The progressive media see themselves — and politicians who share their ideology — as “moderate” or “pragmatic,” even when much of the public might disagree. However left-wing a reporter may be, the reporter views himself as being objective and thus moderate.
A recent example of this is how the media describe California Senator Kamala Harris, who may become the next vice president of the United States. The progressive New York Times called the staunchly progressive Harris a “pragmatic moderate.” In 2019 Harris was the leftmost member of the U.S. Senate, even further to the left politically than Bernie Sanders in her voting record. That’s according to the non-partisan legislative history web site GovTrack. But to a staunchly progressive reporter, such positions seem moderate.
The public may view Harris’s ideology differently. Harris supports the progressive Green New Deal, whose enormous cost led House Speaker Nancy Pelosi (D-Calif.) to deride it as the “Green Dream.” The Green New Deal could cost over $90 trillion — four times the size of the current national debt, and four times the size of the entire U.S. economy. That has led some moderate Democrats to dismiss it as impractical, unrealistic, and even counterproductive. (The original blueprint of the Green New Deal would have phased out nuclear power. Critics said that by doing so, the Green New Deal could increase pollution and reduce the reliability of the nation’s power supply).
Harris strongly supports reparations, which most voters oppose (although most journalists seem to favor). Joe Biden’s support for reparations is far more tepid. As Newsweek notes, Joe Biden said in June that “he was in favor of paying slavery reparations to African Americans and Native Americans if studies found direct cash payments to be a viable option.” The New York Times notes that reparations could cost taxpayers “several trillion dollars.” Such reparations may do little to eliminate the racial wealth gap, because many people just spend unearned windfalls rather than investing them to build wealth. Reparations also appear to violate existing Supreme Court rulings restricting reverse discrimination. But those 5-to-4 rulings may be overturned if a pro-reparations president replaces retiring Supreme Court justices with justices more sympathetic to reparations or race-based affirmative action.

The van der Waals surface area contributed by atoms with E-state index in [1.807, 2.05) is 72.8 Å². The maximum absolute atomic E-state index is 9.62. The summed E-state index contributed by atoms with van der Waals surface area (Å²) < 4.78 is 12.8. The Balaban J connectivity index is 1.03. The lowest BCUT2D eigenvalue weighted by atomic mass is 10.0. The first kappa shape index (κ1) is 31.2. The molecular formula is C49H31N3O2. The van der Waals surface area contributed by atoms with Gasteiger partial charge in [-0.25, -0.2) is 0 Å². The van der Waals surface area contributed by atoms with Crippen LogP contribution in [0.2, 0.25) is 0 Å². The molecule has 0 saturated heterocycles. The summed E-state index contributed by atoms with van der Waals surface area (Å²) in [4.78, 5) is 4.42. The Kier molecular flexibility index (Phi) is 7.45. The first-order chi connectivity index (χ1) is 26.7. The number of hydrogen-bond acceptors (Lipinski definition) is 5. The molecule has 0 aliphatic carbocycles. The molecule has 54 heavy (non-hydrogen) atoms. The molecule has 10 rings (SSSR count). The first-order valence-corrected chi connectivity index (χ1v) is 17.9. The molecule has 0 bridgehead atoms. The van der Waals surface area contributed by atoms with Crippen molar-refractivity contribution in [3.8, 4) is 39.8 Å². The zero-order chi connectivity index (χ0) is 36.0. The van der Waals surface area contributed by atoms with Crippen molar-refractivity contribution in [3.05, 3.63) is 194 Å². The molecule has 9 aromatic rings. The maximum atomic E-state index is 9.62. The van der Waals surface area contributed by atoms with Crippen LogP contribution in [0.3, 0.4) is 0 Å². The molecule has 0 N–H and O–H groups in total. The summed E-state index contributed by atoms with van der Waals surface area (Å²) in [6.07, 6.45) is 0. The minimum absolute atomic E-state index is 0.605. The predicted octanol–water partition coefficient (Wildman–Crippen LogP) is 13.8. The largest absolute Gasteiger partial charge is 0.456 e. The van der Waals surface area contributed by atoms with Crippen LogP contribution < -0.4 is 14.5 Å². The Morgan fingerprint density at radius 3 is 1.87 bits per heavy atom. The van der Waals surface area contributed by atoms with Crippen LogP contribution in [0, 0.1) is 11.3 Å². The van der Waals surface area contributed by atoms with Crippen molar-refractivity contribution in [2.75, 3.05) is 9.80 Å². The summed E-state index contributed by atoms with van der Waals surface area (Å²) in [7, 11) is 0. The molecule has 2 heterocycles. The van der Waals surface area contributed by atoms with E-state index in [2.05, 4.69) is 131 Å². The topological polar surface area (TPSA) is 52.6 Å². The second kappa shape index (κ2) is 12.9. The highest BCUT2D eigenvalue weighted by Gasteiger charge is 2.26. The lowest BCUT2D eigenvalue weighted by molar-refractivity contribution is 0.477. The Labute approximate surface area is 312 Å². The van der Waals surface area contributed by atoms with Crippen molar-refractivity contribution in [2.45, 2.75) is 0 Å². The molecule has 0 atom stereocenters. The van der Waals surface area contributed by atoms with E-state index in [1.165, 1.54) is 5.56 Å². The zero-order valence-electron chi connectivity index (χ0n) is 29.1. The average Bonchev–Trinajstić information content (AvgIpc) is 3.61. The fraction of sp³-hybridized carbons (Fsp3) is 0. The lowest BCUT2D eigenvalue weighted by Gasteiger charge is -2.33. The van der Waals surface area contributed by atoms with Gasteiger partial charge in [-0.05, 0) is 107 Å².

Harris also said that if she were president, she would issue an order imposing gun control if Congress failed to pass gun control in her first 100 days in office. It is not clear how a president would have the authority to do that: The Constitution gives Congress, not the president, the ability to make laws.
Harris also supports a tax on financial transactions, which moderate Democrats and Republicans have long opposed based on the concern that it would cause a decline in the stock market and result in deadweight economic losses. Because pension funds are invested in stocks, a falling stock market increases their unfunded pension liabilities. That makes it harder for them to pay the pensions of state employees and forces state taxpayers to cover the shortfall. A single state, California, currently has about $200 billion in unfunded pension liabilities that taxpayers will have to cover in the coming years through increased taxes.
The media don’t just depict progressives as moderates. They also sometimes depict centrist politicians as “conservative” when they run against a progressive candidate or are affiliated with the Republican Party. For example, the media sometimes referred to moderate Republican Senator Bob Packwood as “conservative,” even though he voted with Democrats over half the time, and was socially liberal, strongly favoring legal access to abortion. For example, MSNBC’s Joe Scarborough has called Packwood a “conservative.”
To most non-journalists, Packwood would seem like a centrist. But to a left-leaning journalist, even a moderate senator can look conservative.
It is true that Packwood was slightly fiscally conservative and pro-business, but not very: In 1989, the Chamber of Commerce agreed with 57% of his votes, meaning Packwood was less pro-business than almost all other Republican Senators, although more pro-business than over 80% of all Democrats in the Senate.